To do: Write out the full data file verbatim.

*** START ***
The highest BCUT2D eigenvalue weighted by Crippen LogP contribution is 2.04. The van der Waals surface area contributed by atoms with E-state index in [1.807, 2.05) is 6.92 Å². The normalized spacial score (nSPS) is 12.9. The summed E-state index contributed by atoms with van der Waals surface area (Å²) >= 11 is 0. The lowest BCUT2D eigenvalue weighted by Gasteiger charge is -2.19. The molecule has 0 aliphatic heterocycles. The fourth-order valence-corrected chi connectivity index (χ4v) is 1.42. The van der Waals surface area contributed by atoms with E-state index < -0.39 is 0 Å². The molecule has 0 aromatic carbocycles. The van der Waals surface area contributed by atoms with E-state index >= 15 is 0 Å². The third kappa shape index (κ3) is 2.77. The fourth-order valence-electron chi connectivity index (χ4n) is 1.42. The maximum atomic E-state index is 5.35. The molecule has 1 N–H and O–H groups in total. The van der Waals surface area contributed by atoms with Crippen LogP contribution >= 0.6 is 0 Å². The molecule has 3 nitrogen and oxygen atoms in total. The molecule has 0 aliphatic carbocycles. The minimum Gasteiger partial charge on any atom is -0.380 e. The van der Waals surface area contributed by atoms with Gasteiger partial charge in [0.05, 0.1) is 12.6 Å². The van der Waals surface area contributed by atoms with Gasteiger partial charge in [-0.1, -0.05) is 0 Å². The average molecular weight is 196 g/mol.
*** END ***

The highest BCUT2D eigenvalue weighted by Crippen LogP contribution is 2.04. The van der Waals surface area contributed by atoms with E-state index in [1.807, 2.05) is 6.92 Å². The normalized spacial score (nSPS) is 12.9. The summed E-state index contributed by atoms with van der Waals surface area (Å²) >= 11 is 0. The lowest BCUT2D eigenvalue weighted by Gasteiger charge is -2.19. The molecule has 0 aliphatic heterocycles. The fourth-order valence-corrected chi connectivity index (χ4v) is 1.42. The van der Waals surface area contributed by atoms with E-state index < -0.39 is 0 Å². The molecule has 0 aromatic carbocycles. The van der Waals surface area contributed by atoms with E-state index >= 15 is 0 Å². The third kappa shape index (κ3) is 2.77. The fourth-order valence-electron chi connectivity index (χ4n) is 1.42. The maximum atomic E-state index is 5.35. The molecule has 1 N–H and O–H groups in total. The van der Waals surface area contributed by atoms with Crippen LogP contribution >= 0.6 is 0 Å². The molecule has 3 nitrogen and oxygen atoms in total. The molecule has 0 aliphatic carbocycles. The minimum Gasteiger partial charge on any atom is -0.380 e. The van der Waals surface area contributed by atoms with Gasteiger partial charge in [0.05, 0.1) is 12.6 Å². The van der Waals surface area contributed by atoms with Gasteiger partial charge in [-0.1, -0.05) is 0 Å². The average molecular weight is 196 g/mol.